Some of the far-reaching political decisions taken by Sir Paul as Governor-General was to expel from the island all diplomats from communist countries like Cuba, the then Soviet Union and Libya, and to disband the feared People’s Revolutionary Army (PRA) which helped to keep the country under “Heavy, Heavy Manners”.

Under Sir Paul’s authority, steps were also taken to ensure that the Royal Grenada Police Force (RGPF) was restored to its rightful place as the organisation responsible for law and order in the country.

The role of Sir Paul in the restoration of our democratic way of life and traditions should not be diminished by anyone.

The unfolding of events during the past 30 years since the bloody events in the Spice Isle is a testimony to the role played by Sir Paul in our democratic way of life.

Recall the road that Grenada was travelling with the so-called revolutionary path to development.

When the Bernard Coard majority on the NJM Central Committee moved for Joint Leadership against Maurice Bishop who was then in a minority position, the end result was a blood bath on Fort Rupert now back to its original name Fort George.

This foreign ideological system that was implanted on Grenada between 1979 and 1983 did not have the kinds of in-built checks and balances like the democratic system.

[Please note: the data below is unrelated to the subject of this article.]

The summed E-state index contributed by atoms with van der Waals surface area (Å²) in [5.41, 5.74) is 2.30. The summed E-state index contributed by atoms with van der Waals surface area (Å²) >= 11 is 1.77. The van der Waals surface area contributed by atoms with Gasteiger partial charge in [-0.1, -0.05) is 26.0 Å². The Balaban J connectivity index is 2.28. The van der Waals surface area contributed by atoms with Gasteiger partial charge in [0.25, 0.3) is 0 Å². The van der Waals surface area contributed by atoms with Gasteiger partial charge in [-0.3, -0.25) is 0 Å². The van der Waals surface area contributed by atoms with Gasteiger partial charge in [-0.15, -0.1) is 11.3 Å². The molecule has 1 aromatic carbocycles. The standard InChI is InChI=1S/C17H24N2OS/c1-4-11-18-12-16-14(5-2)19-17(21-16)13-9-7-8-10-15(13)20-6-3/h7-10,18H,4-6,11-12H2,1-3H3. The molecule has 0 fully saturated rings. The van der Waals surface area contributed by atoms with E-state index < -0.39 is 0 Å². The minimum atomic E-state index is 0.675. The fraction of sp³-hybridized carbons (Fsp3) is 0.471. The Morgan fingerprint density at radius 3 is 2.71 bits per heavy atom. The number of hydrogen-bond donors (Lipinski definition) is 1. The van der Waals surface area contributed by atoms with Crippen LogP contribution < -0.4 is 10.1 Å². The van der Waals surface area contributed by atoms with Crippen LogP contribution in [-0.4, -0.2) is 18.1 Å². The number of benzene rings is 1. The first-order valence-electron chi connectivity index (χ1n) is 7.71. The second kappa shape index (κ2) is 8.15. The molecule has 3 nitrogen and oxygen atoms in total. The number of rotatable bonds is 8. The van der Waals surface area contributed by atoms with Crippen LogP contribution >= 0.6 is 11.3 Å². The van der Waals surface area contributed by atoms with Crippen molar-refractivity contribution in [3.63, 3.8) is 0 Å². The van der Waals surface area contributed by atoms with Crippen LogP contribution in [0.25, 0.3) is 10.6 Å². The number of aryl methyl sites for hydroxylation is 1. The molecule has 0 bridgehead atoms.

The NJM self-destruction of the Grenada Revolutionary experiment must be contrasted with the peaceful manner in which current Prime Minister Dr. Keith Mitchell made his bold move to topple the ailing and aging Herbert Blaize in 1989 from the leadership of the New National Party (NNP). There was no bloody carnage.

An angry and disappointed Blaize resorted to the tools available to him within the democratic system to hit back at Mitchell – dismissal from the Cabinet.

The Security forces had minimal role to play in the early NNP political fall-out like in the 1979-83 period when those in charge of the army turned the guns of the Revo on the people.

Our democracy could have only allowed Blaize in his capacity as Minister of National Security to ask the Commissioner of Police to get the Special Branch to keep a close eye on the activities of Mitchell.

Even in recent times, the Rebels within the former ruling National Democratic Congress (NDC) of Tillman Thomas were uprooted peacefully and not violently by delegates at a Party Convention held in St. Andrew’s.

It was a bloodless parting of ways between certain remnants of the ill-fated 1979-1983 period like Comrades Peter David, Chester Humphrey and even former leftists like Nazim Burke and Glen Noel who choose to walk along a more moderate path to development with the Political Leader and then Prime Minister Tillman Thomas.

These two peaceful political developments is a testimony to the democracy that Sir Paul helped to restore to Grenada from 1983 and onwards.

The leftists haters will continue to pour venom in the direction of Sir Paul for the role he played in helping to bring an end to their revolution but so be it. Like some right-thinking people in our midst will say, “A man has to do what he has to do”.